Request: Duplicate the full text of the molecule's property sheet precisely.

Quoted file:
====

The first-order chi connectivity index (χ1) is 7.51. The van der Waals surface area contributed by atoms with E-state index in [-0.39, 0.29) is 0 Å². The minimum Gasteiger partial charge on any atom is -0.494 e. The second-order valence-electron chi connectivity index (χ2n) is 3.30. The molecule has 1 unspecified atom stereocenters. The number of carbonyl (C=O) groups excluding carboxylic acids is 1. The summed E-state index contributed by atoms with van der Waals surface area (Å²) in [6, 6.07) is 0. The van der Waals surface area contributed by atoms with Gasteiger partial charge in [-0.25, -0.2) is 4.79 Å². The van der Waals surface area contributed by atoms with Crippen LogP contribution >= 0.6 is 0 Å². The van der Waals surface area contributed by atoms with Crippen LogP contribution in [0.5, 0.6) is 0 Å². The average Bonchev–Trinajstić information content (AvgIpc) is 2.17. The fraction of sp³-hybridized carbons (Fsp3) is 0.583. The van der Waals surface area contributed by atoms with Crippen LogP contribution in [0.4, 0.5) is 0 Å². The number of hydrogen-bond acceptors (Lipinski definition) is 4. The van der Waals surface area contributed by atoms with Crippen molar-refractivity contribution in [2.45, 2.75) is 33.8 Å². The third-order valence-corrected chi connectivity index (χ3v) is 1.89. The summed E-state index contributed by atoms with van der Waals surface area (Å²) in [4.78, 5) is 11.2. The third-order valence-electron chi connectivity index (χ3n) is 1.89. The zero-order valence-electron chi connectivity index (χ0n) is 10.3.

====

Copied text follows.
The first-order chi connectivity index (χ1) is 7.51. The van der Waals surface area contributed by atoms with E-state index in [-0.39, 0.29) is 0 Å². The minimum Gasteiger partial charge on any atom is -0.494 e. The second-order valence-electron chi connectivity index (χ2n) is 3.30. The molecule has 1 unspecified atom stereocenters. The number of carbonyl (C=O) groups excluding carboxylic acids is 1. The summed E-state index contributed by atoms with van der Waals surface area (Å²) in [6, 6.07) is 0. The van der Waals surface area contributed by atoms with Gasteiger partial charge in [-0.25, -0.2) is 4.79 Å². The van der Waals surface area contributed by atoms with Crippen LogP contribution >= 0.6 is 0 Å². The van der Waals surface area contributed by atoms with Crippen LogP contribution in [0.5, 0.6) is 0 Å². The average Bonchev–Trinajstić information content (AvgIpc) is 2.17. The fraction of sp³-hybridized carbons (Fsp3) is 0.583. The van der Waals surface area contributed by atoms with Crippen LogP contribution in [0.4, 0.5) is 0 Å². The number of hydrogen-bond acceptors (Lipinski definition) is 4. The van der Waals surface area contributed by atoms with Crippen molar-refractivity contribution in [2.45, 2.75) is 33.8 Å². The third-order valence-corrected chi connectivity index (χ3v) is 1.89. The summed E-state index contributed by atoms with van der Waals surface area (Å²) in [4.78, 5) is 11.2. The third-order valence-electron chi connectivity index (χ3n) is 1.89. The zero-order valence-electron chi connectivity index (χ0n) is 10.3.